# Math issues - Amount of water in a 1½ inch pipe

I'm 59, so... I could actually retire now, or retire later and have a lot more money to spend. ;-)

I'm an engineer and use both equally. I have a neat little applet on my desktop to do the weird conversions, when necessary (ConvCalc).

When I was in college, slide rules were the rule. ;-) Powers of 10 mattered, since I could do most calculations in my head, with just a few flicks of the fingers. Since I switched to calculators 38 years ago, that skill has atrophied to where I'm pretty much dependent on them; entering a few more numbers doesn't slow me down. ...and I'm not old enough that remembering them is a problem. ;-)
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Used slide rules in high school, or perhaps in undergrad a bit. Calculators were becoming the norm back in the middle 60's. My computer is aiding me in forgeting simple math in my head ...
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Best regards
Han
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Calculators didn't replace slide rules until the mid-70s (until they got small enough to carry). I bought my first (HP-45) in '73, my senior year.
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On 11/9/2011 6:36 AM, Han wrote: ...

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How so much? What's pi in metric units? :)
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Is the OP CERTAIN, its a bad pump? or has the water table fallen? or a myriad of other possibilties, like a cracked or rusted out main pipe......
like the well collapsed on the pump
have the financing inorder for a entire new well
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...
... I believe this would be a metric pi:
http://www.venere.com/blog/images/british-pie.jpg
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wrote:

Certainly not! That would be an imperial pie.
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lol
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Best regards
Han
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On Nov 9, 6:44 am, snipped-for-privacy@myplace.com wrote:

LOL...
Call someone who knows what they are doing to help you and who has the right equipment to actually grip the pipe while pulling it up...
You are going to have to cut the pipe every 10-15 feet depending on how high you can lift the bucket on your tractor/loader and it is going to break your balls to attempt doing this "project" yourself...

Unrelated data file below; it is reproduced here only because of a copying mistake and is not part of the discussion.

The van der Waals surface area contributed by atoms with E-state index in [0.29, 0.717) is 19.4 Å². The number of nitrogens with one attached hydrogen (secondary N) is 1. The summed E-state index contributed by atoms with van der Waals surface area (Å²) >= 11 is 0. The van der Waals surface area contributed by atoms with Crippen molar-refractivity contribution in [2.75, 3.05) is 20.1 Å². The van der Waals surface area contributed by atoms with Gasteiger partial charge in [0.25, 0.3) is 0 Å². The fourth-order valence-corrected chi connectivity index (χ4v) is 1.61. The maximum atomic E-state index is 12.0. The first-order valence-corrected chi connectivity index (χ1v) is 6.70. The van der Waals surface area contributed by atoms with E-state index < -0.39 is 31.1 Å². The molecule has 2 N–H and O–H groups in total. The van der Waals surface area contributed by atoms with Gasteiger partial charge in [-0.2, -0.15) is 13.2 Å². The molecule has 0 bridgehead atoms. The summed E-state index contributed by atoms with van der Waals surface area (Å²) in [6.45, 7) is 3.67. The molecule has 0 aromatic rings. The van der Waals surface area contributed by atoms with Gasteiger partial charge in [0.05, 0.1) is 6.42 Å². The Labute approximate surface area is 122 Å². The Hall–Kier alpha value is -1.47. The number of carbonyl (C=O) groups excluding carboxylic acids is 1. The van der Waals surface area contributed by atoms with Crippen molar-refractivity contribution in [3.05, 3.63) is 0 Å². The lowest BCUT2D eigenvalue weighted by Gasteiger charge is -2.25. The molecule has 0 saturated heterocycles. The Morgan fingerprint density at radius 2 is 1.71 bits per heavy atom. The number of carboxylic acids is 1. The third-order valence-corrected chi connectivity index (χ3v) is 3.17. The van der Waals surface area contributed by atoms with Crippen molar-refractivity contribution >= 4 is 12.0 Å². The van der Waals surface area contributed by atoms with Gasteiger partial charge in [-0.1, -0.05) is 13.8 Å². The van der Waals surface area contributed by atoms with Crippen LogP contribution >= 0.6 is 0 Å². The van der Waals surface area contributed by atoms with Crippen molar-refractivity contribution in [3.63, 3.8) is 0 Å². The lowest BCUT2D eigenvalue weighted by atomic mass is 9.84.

However, it is your well and your tractor/loader, if you want to screw up both of them that is up to you but when you lose your grip on the pipe as you try to redneck this job it will be really expensive to have a well company come in and extract the broken piece from the bottom of the well after you drop it down there than it would have been for them to pull the pipe and pump and replace it all for you...
~~ Evan
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On Wed, 9 Nov 2011 04:46:31 -0800 (PST), Evan

I already called a well company. When I heard their estimate of \$4000 (which will likely be \$5000 or more), I'll do it myself. I'm not worried about the tractor loader. It wont break, it just wont lift if the weight it too much. I know I have to cut the pipe, that's what my sawsall is for. I intend to rent a clamping device that prevents the pipe from dropping in the well. That's the tool I have not yet found.
That well company's estimate is charging \$1200 for a pump I can get for around \$600, and \$900 for the wire, which I can get for \$470 (if I need it), and they said they will NOT reuse wire. On top of that, they said that to get their truck in there, I will have to cut down several trees. I dont have to cut any trees to get my tractor in there, other then taking off a few small low branches. But that's because they refuse to come in from the rear but driving thru some pasture and crop field. They insist they have to come in from the driveway. My tractor can come in from anywhere.
I'd be happy to pay someone to just come and pull the pipes. But not when they're trying to rob me at gunpoint. Even a friend of mine who is an electrician and has worked with that company, told me to avoid them. The problem is that they are a monoply around here. There was a really old man who used to do it, and was fair. In fact he's the guy who installed the current pump 40 years ago. His son still has all the equipment but dont want to do the work. I already asked him about renting the machinery, but he said no. And why the hell would I be stupid enough to spend \$900 to replace the wire, when it's likely still good. But that's just a sign of the times, waste waste waste... (because companies like that dont want to get their hands dirty using something that;s not brand new and wrapped in plastic).
The way I see it, these days you either DIY, or you get robbed. I just put rear brakes on my pickup. Cost \$94. That was new shoes, drums turned, new spring kit, and both rear emergency brake cables (which were stuck, and probably caused the excessive wear). I know a guy who just had his rear shoes replaced by a dealer. Cost \$672, and they only changed the shoes, no springs or e-brake cables. Drums might have been turned or maybe not. The only parts listed was the shoes on his bill, and they were almost \$100, the rest was labor.